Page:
First comprehensive map of the proteins and kinase signaling network
Dec 1, 2005, 05:37, Reviewed by: Dr.
|"It was a little like having all the pieces of an airplane separated out, and not knowing how those pieces function together to create an airplane and make it fly. We wanted to know how the tens of thousands of proteins coordinate to carry out complex processes such as growth, cell division and formation of complex cell types such as brain cells and intestinal cells."
A team of scientists at Yale University has completed the first comprehensive map of the proteins and kinase signaling network that controls how cells of higher organisms operate, according to a report this week in the journal Nature.
The study is a breakthrough in understanding mechanisms of how proteins operate in different cell types under the control of master regulator molecules called protein kinases. Although protein kinases are already important targets of cancer drugs including Gleevec and Herceptin, until recently, it has been difficult to identify the proteins regulated by the kinases.
Led by Michael Snyder, Lewis B Cullman Professor of Molecular, Cellular and Developmental Biology, these researchers focused on the expression and relationship between proteins of the yeast cell "proteome," or the proteins that are active in a cell.
Protein kinases act as regulator switches and modify their target proteins by adding a phosphate group to them. This process, called "phosphorylation," results in altered activity of the phosphorylated protein. It is estimated that 30% of all proteins are regulated by this process.
Using technology developed in Snyder's laboratory, graduate students Jason Ptacek and Geeta Devgan used proteome microarrays to assay the thousands of different proteins in a yeast cell for targets of the protein kinases. The 82 unique kinases, representing the majority of master regulators in the yeast cell, were tested separately with the microarrays to determine which proteins were modified by each kinase.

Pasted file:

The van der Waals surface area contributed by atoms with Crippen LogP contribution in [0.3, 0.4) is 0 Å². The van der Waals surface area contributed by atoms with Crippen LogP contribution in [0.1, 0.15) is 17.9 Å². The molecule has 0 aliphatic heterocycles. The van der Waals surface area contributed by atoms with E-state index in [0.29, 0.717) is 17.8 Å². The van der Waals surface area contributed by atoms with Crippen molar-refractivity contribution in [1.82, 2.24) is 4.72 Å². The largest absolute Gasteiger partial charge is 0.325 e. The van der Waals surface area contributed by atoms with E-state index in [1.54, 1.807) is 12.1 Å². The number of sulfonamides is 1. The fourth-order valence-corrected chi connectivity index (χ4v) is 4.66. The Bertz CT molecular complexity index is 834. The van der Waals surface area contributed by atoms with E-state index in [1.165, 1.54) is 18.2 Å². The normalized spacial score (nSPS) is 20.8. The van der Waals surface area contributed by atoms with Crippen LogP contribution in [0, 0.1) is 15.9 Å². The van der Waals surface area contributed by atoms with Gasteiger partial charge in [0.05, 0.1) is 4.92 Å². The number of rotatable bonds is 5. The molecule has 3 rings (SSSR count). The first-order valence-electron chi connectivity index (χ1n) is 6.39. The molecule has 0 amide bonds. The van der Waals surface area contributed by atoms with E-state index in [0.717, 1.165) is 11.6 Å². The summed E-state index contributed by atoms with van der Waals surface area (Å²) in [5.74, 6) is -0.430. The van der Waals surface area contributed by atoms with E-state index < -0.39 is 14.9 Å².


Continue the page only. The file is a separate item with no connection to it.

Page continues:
From the wealth of information generated by these experiments Snyder's team constructed a complex map of the regulatory networks governing the functions and activities of the kinases in the yeast cell. The map shows several distinct patterns.
"It was a little like having all the pieces of an airplane separated out, and not knowing how those pieces function together to create an airplane and make it fly," said Snyder. "We wanted to know how the tens of thousands of proteins coordinate to carry out complex processes such as growth, cell division and formation of complex cell types such as brain cells and intestinal cells."
Over the past several years, a large volume of information on genes in organisms as diverse as man, mouse, baker's yeast and viruses has been generated. While genomic DNA is the blueprint, the encoded proteins are the products that carry out the complex biological functions of cells. Although scientists can predict from the DNA what proteins are in the proteome of an organism, this study opens the door to seeing how they are coordinated to work together.
"This insight into the regulation and integration of biological networks has broad applications for basic science and clinical research," said Snyder. "Biological networks determine the development and function of organisms from the single-celled yeast to man; aberrations in those networks signal disease."
Biological networks are typically conserved between species, meaning that often the same type of protein carries out the same type of function, whether it is in a yeast cell or a human cell. According to Snyder, these findings in yeast are of immediate use for understanding both human development from the fertilized egg to full grown organism, and for drug discovery targeting human diseases.
- Nature 439: (December 1, 2005)
Other authors on the paper are Heng Zhu, Xiaowei Zhu, Joseph Fasolo, Ghil Jona, Soo-Jung Lee, Mark Gerstein and David F. Stern from Yale; Gregory Michaud, Hong Guo, Lihao Meng, Barry Schweitzer and Paul F. Predki from Invitrogen Corporation; Ashton Breitkreutz, Richelle Sopko, Michael Tyers and Brenda Andrews from the University of Toronto; Rhonda R. McCartney and Martin C. Schmidt from the University of Pittsburgh; Najma Rachidi and Michael J.R. Stark from the University of Dundee, UK; Angie S. Mah from the California Institure of Technology and Claudio DeVirgilio from the University of Geneva, Switzerland. The research was funded by grants from the National Institutes of Health, the Canadian Institutes of Health Research and the Wellcome Trust, UK.
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